The first time I saw Arthur Miller’s ’Death of a Salesman’; I came to the conclusion that being in sales would be hell. It is still a mystery to me why I ended up, years later and against all my best intentions, in a sales role. Maybe it was because I got a company car and every day was a new adventure, or maybe it was because I love problem solving and helping people, or maybe it was the adrenalin rush when a customer said ‘yes’.

No one is born a salesperson

I was everything but a natural at sales. In fact, as a bit of an introvert, I was surprised that Sales was the one role I got hired and headhunted for again and again and again. Destiny? So, it seems. However, the point of the story is that I had to learn sales. The hard way.

I sold photocopiers door to door (yes, showing my age), building resilience as countless doors were slammed in my face. Over time I learned the art and science of sales and got better at my job. I realised that “sales was not sales”. To succeed, the approach to sales needed to be agile, changing all the time to keep up with evolving markets, changing decision making processes, different buyer behaviors and moving competitive landscapes. When I left the IBM sales floor 16 years ago to start my consulting business, I started to see repeating patterns across more than 100 businesses.

Sales Talk is over

Everything about sales has seemingly changed. I see regular news feeds that say the digital information age has made the sales person redundant.  The ‘talking brochures’ are finally obsolete. They earn too much, lunch too much and don’t know enough about their stuff.

It is true that prior to the Internet, Customers were reliant on sales people to inform their decisions. Now, with the amount of information available, a sales approach talking about feature, function and benefit is not working any more. Customers engage vendors later in the buying cycle and they want to deal with consultative sales people they can trust, have a deep understanding of their business and a lot of subject matter expertise.

So, is Sales dead?

No. Never. The trust of a potential customer going through the agonies of a buying cycle is built through human interaction at many different psychological levels. The higher the risk of a decision, the higher the need for an authentic, trusted relationship with an organisation and the individuals representing it. It is not possible to build a human-to-human relationship at that level through email or a landing page.

Long live Sales – overcoming today’s sales challenges

The biggest challenges for most B2B Leaders in growing their business, is building and maintaining an effective sales team:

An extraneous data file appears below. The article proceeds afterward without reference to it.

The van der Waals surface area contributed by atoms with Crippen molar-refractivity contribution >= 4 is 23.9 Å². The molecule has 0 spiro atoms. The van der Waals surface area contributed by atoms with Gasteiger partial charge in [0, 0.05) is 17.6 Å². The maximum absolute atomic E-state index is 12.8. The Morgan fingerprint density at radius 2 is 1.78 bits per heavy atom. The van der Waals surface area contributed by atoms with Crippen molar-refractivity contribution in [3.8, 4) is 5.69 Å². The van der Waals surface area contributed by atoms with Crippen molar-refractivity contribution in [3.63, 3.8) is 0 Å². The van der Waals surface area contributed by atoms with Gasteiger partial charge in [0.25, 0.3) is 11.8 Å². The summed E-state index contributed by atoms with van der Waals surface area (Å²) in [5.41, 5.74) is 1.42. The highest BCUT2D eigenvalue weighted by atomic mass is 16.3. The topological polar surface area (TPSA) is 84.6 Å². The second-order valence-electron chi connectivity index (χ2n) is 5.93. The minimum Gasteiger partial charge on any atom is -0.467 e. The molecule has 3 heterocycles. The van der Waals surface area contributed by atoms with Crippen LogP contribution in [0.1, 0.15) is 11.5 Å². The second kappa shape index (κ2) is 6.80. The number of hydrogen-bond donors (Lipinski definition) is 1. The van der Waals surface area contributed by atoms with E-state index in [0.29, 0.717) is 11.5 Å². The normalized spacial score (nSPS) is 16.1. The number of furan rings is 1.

• 71% of companies take 6 months or longer to onboard new sales reps; a third of all companies take 9 months or more (Forbes, 2016)
  • A 20- 34% annual turnover of sales people means only about 1 in 4 new sales hires deliver (Bridge Group, 2015)
  • On average only 57% make quota (Forbes, 2018)
  • Only 39% of a sales rep’s timeis spent selling or interacting with prospects and customers (Seismic, 2019)

Given the high packages B2B Sales People demand, getting a new hire wrong can easily cost in excess of $300K and damage a business at many different levels.

Today, it is true that the times relying on selling skills to grow a business are well and truly over.

What this means is, that businesses need to manage sales as a process that is robust, teachable and scalable so they can drain away the dependency on an individual’s skills.

This process contains 6 must-have components:

  • Sales Model: How do you reach and connect with a target market?
  • Sales Plan: Breaking down where your revenue will come from?
  • Sales Structure: What will your team org chart look like?
  • Sales Process: What are the steps, what do you do and how do you do it?
  • Sales Campaigns: How will marketing activities support sales targets?
  • Sales Management: How does the most pivotal role keep performance up?

There is certainly a linear planning aspect across these components, yet they are also interwoven. I see so often the reach for a short term fix such as short- term sales training, hiring & firing, or disjointed marketing campaigns to solve the problem. It is almost a law of nature that any one of these remedies can’t really succeed in isolation.

And here is the hard part: it is not possible to learn the theory of sales at a business management school and simply apply it. It is still largely based on long term experience in the world of sales.  There are many moving parts, and the overall context of the market a business operates in needs to be considered.

About Business Backstage:

Ursula Dauenhauer, Founder of Business Backstage, is passionate about helping medium sized B2B companies to accelerate business growth. For over 15 years now, Ursula has helped business leaders to have confidence in the sales pipelines, build a scalable sales structure and get the Sales Mojo. For a conversation over a cup of coffee you can phone Ursula on 0401 147 493 or email